|Photo Courtesy Of David & Noam Bedein Rabbi Eli Edrei, principal of the Amit religious school system in Sderot, Israel, works on his laptop in his office. In addition to the typical challenge of overseeing the education of hundreds of student, Edrei faces the additional problem of working in an area frequently hit by rockets.|
Jerusalem – Rabbi Eli Edrei is a school principal who holds a normal resume and an abnormal job description.
Edrei is 34 years old and the father of four children. He holds a teacher’s certificate from a Yeshiva learning academy, a B.A. from the Lifschitz College of Education, and an M.A. from Bar Ilan University. A former high school homeroom teacher, for the past eight years, he has carried the heavy task as the principal over the Amit religious school system in Sderot, with a total of 600 students learning in four Amit schools under Edrei’s direction: Yeshiva high school for boys, an Ulpana Yeshiva high school for girls, a public religious high school for boys and a public religious high school for girls.
The dry statistics of what has happened to Amit graduates during Edrei’s term of office shows that the Amit schools have doubled in size and that the amount of high school graduates who pass matriculation has risen from 18 percent to 77 percent.
That accomplishment resonates because, over the past seven years, more than 5,000 rockets have been fired from Gaza at Sderot and the Western Negev, with each rocket leaving its own distinct sound and impression – the “red color” alert and the sound of the impact, no matter where it explodes. And over the school year, over 650 rocket attacks soared into the area – an average of more than twice a day. And everyone knows that their home could have been a target.
The Gaza rocket attacks affect the students in a very direct way. A rocket seared the roof of the Ulpana six years ago, when Edrei was in only his second year as the Amit principal. While the rocket hit after school hours, the gaping hole in the roof was a reminder to all the students of just how vulnerable they are.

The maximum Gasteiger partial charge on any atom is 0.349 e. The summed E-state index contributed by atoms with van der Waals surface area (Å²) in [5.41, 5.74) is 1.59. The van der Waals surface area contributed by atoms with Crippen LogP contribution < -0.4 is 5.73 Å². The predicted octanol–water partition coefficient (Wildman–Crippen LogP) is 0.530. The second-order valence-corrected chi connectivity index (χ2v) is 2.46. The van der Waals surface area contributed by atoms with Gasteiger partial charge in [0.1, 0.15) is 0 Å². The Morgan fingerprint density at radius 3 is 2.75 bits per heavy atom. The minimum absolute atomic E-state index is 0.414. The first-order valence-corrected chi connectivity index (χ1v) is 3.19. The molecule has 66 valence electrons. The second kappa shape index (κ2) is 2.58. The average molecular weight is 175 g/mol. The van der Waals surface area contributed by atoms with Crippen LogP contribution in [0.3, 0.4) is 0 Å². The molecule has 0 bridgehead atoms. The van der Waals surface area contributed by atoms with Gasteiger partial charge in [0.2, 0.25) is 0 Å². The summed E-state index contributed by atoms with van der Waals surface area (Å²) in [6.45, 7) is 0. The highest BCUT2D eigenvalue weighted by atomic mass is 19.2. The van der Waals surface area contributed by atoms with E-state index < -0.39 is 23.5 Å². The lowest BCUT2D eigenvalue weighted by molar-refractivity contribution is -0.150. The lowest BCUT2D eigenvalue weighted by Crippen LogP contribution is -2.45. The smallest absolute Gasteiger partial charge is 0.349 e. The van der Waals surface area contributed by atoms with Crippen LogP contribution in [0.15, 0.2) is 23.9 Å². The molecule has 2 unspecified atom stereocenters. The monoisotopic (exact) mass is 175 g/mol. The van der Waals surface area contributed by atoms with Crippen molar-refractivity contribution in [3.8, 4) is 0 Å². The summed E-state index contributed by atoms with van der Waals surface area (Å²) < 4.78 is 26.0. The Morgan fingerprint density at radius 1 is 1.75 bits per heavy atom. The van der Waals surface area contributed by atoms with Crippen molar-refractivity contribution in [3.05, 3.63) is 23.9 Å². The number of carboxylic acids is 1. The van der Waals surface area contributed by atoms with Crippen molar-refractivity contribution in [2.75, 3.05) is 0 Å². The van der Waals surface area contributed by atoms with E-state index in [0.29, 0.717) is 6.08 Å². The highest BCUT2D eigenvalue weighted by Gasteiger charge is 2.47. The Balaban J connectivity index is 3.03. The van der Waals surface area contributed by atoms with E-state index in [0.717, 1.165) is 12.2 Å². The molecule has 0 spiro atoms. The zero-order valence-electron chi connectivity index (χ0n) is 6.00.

Edrei describes the challenge that he faces to help Amit students cope with the inner religious crises that they face as religious Jews, when they ask questions of why God is allowing this to happen and whether God hears their prayers. Ella Abukasis, an Amit graduate and youth movement counselor from Sderot, was killed in January 2005 as she shielded her 11-year-old brother during a Gaza rocket attack. Ella’s sister learns in the Amit school system and remains a living reminder to all the children in the school that these rockets can indeed be lethal.
Edrei mentions that his students ask their rabbis in school about why God did not protect Ella Abukasis, who was only trying to protect her brother.
“Part of our tough assignment is to teach the youngsters that God is not an ATM machine where you press a button and out comes an automatic answer.”
Then again, Edrei points out, “there have been moments when the Amit students have had reasons to thank God for small miracles and to recognize God’s presence.”
That is because over the past year at least half a dozen Amit students experienced direct Gaza rocket hits on the homes in which no one in their homes was injured. The emotional scars remain evident, however.
Adriana Katz, the psychiatrist who runs mental health services in Sderot, says that her treatment center now handles more than 3,600 anxiety victims of all ages. In a city of 22,000 residents, that means that a sizeable portion of the community is in therapy, including a high percentage of the Amit students.